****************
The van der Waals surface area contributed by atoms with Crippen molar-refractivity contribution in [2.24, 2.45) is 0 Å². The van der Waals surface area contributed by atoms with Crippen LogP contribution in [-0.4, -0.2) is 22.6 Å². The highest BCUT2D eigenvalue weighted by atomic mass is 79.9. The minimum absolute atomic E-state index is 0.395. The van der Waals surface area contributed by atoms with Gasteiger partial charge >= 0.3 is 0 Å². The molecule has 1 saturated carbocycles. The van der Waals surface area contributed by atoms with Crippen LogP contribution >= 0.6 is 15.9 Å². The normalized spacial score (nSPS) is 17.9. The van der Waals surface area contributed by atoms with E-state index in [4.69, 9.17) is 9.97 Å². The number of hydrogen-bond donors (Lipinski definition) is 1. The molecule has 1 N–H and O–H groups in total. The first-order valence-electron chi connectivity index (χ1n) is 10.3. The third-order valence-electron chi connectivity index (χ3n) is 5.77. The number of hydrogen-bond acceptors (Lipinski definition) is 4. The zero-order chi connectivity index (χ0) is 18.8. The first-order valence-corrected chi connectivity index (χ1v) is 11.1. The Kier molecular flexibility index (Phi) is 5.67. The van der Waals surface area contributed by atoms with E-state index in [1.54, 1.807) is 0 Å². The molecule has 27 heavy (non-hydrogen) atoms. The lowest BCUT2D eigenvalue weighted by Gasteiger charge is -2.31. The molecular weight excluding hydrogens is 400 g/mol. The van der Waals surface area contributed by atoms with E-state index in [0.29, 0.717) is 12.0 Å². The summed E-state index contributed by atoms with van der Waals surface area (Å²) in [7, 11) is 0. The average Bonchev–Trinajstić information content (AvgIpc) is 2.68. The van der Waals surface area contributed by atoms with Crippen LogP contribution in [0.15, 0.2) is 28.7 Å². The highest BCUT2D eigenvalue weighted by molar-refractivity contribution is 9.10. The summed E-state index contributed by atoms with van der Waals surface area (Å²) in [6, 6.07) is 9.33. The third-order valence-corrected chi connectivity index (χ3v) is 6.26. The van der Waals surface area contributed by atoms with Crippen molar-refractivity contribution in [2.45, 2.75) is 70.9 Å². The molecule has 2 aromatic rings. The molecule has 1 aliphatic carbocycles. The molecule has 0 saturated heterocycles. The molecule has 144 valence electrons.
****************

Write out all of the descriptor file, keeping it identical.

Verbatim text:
The van der Waals surface area contributed by atoms with Crippen molar-refractivity contribution in [2.24, 2.45) is 0 Å². The van der Waals surface area contributed by atoms with Crippen LogP contribution in [-0.4, -0.2) is 22.6 Å². The highest BCUT2D eigenvalue weighted by atomic mass is 79.9. The minimum absolute atomic E-state index is 0.395. The van der Waals surface area contributed by atoms with Gasteiger partial charge >= 0.3 is 0 Å². The molecule has 1 saturated carbocycles. The van der Waals surface area contributed by atoms with Crippen LogP contribution >= 0.6 is 15.9 Å². The normalized spacial score (nSPS) is 17.9. The van der Waals surface area contributed by atoms with E-state index in [4.69, 9.17) is 9.97 Å². The number of hydrogen-bond donors (Lipinski definition) is 1. The molecule has 1 N–H and O–H groups in total. The first-order valence-electron chi connectivity index (χ1n) is 10.3. The third-order valence-electron chi connectivity index (χ3n) is 5.77. The number of hydrogen-bond acceptors (Lipinski definition) is 4. The zero-order chi connectivity index (χ0) is 18.8. The first-order valence-corrected chi connectivity index (χ1v) is 11.1. The Kier molecular flexibility index (Phi) is 5.67. The van der Waals surface area contributed by atoms with E-state index in [1.54, 1.807) is 0 Å². The molecule has 27 heavy (non-hydrogen) atoms. The lowest BCUT2D eigenvalue weighted by Gasteiger charge is -2.31. The molecular weight excluding hydrogens is 400 g/mol. The van der Waals surface area contributed by atoms with E-state index in [0.29, 0.717) is 12.0 Å². The summed E-state index contributed by atoms with van der Waals surface area (Å²) in [7, 11) is 0. The average Bonchev–Trinajstić information content (AvgIpc) is 2.68. The van der Waals surface area contributed by atoms with Crippen LogP contribution in [0.15, 0.2) is 28.7 Å². The highest BCUT2D eigenvalue weighted by molar-refractivity contribution is 9.10. The summed E-state index contributed by atoms with van der Waals surface area (Å²) in [6, 6.07) is 9.33. The third-order valence-corrected chi connectivity index (χ3v) is 6.26. The van der Waals surface area contributed by atoms with Crippen molar-refractivity contribution in [2.45, 2.75) is 70.9 Å². The molecule has 2 aromatic rings. The molecule has 1 aliphatic carbocycles. The molecule has 0 saturated heterocycles. The molecule has 144 valence electrons.